Regarding race: The opportunities and challenges of the Obama presidency

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The inauguration is done. President Obama has officially begun his new job. The United States of America is a different country. In case you haven’t noticed, it is different. I see it in the faces and lives of African-American friends, colleagues, students and acquaintances. New possibilities have opened for minority children: any job is now possible, even President of the United States of America. We hear it in music like the song “It’s a New Day” by Will.I.Am. Right now, the country is different, and this moment offers a wonderful opportunity and a frightening challenge, particularly to “white” America.

This new moment brings with it a new opportunity for advancing the great dream that lies at the theoretical core of our nation’s founding. We have the opportunity to see real progress on this question of equality; that all people, of any ethnicity, of both genders and of all ages are given equal access to the stuff necessary for a true, just and free way of life. As Michael Walzer says in Spheres of Justice, “The aim of political egalitarianism is a society free from domination. This is the lively hope named by the word equality: no more bowing and scraping, fawning and toadying; no more fearful trembling; no more high-and-mightiness; no more masters, no more slaves.” I am hopeful we have truly taken significant steps to overcome overt and blatant wrong-headed prejudices in favor of Martin Luther King, Jr.’s, charge to look at the content of a person’s character rather than the color of his or her skin.

The opportunity for real friendship across those historically impassable boundaries of race and ethnicity brings with it a new awareness of how shared power, as exemplified by the Obama ascension, allows us to show and receive respect for our common humanity. We have at hand a unique opportunity for the kind of equality Walzer suggests, because we have a renewed sensitivity to the kind of people we can be: a mutually respecting, even loving people.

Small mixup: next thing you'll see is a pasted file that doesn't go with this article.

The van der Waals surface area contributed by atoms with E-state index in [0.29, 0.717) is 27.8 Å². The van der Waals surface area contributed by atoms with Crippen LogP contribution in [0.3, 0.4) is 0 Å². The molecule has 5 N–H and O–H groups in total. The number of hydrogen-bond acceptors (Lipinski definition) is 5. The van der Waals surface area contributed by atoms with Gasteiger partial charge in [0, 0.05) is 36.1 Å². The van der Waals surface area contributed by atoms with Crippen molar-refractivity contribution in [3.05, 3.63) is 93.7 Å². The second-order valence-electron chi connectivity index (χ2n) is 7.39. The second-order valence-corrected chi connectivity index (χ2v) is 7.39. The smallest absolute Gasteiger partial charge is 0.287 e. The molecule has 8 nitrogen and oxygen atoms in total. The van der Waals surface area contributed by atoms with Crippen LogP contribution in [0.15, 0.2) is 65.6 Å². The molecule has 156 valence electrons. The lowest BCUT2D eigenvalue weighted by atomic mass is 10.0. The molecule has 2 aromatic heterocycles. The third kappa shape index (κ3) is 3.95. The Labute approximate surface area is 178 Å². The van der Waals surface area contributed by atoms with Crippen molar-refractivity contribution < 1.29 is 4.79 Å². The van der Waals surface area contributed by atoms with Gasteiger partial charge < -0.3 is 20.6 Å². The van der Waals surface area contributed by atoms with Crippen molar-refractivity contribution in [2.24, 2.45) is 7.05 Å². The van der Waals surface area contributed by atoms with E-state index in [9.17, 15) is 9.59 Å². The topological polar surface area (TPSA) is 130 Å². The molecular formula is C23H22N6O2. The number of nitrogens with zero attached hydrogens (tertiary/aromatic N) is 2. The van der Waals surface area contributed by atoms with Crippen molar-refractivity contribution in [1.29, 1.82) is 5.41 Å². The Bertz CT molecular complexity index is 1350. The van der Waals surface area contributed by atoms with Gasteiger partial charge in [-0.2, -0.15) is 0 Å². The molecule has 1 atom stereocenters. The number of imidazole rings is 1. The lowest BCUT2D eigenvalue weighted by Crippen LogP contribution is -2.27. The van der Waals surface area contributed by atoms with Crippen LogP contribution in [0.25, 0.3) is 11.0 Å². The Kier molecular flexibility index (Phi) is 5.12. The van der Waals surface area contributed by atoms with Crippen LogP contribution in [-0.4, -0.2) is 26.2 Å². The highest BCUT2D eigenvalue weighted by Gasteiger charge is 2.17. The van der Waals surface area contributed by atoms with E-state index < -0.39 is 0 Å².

Hence the challenge: we must not assume that because of Barack Obama’s success that the work of equality is accomplished. The danger of tokenism (applying the success of one minority person to the whole community) is that it hides the overwhelming work to be done behind a mask of singular accomplishment. This is not to say the accomplishment is insignificant; to the contrary. The accomplishment is another step, sometimes even a leap, forward in a very long journey. But it is not the destination.

Regarding equality, we should hope for the day when leading indicators of social wellbeing are equally favorable to all. Still today, too many minorities, particularly the African-American, Native-American and Latino/Hispanic-American communities, are disproportionally represented in statistics related to imprisonment, poverty, homelessness, alcoholism and drug abuse, high-school dropout rates, domestic violence, hunger and a cadre of other data that demonstrate community distress. Walzer reminds us that resources and access to the things necessary for life allows us to be both different and mutually engaged. As he states, “[Equality] is not a hope for the elimination of differences; we don’t all have to be the same or have the same amounts of things. Men and women are one another’s equals (for all important moral and political purposes) when no one possesses or controls the means of domination. …Domination is always mediated by some set of social goods.” Access to governmental power at the highest level is one kind of social goods. But so are access to safe homes, healthy foods, livable wages, excellence in education and life-altering healthcare. Addressing these issues requires both personal responsibility and societal, systemic change from all groups of people.

The danger of tokenism is that it falsely permits us all to ignore the stark reality that we still have a long journey ahead. Whatever our politics, I am hopeful that after celebrating this moment we will take up again that journey with renewed energy and focus. I hope we will seek friendships across ethnic and racial boundaries that lead to new conversations and understanding. At the same time, I hope we will continue to dismantle those social structures that covertly segregate us still. I hope we will see this moment as a respite on a longer journey to a much more fulfilling and joyful destination; a place where we daily, moment by moment, practice the belief that all women and men are of equal value and worth before God.

Quentin Kinnison is a professor of contemporary Christian ministries at Fresno Pacific University.

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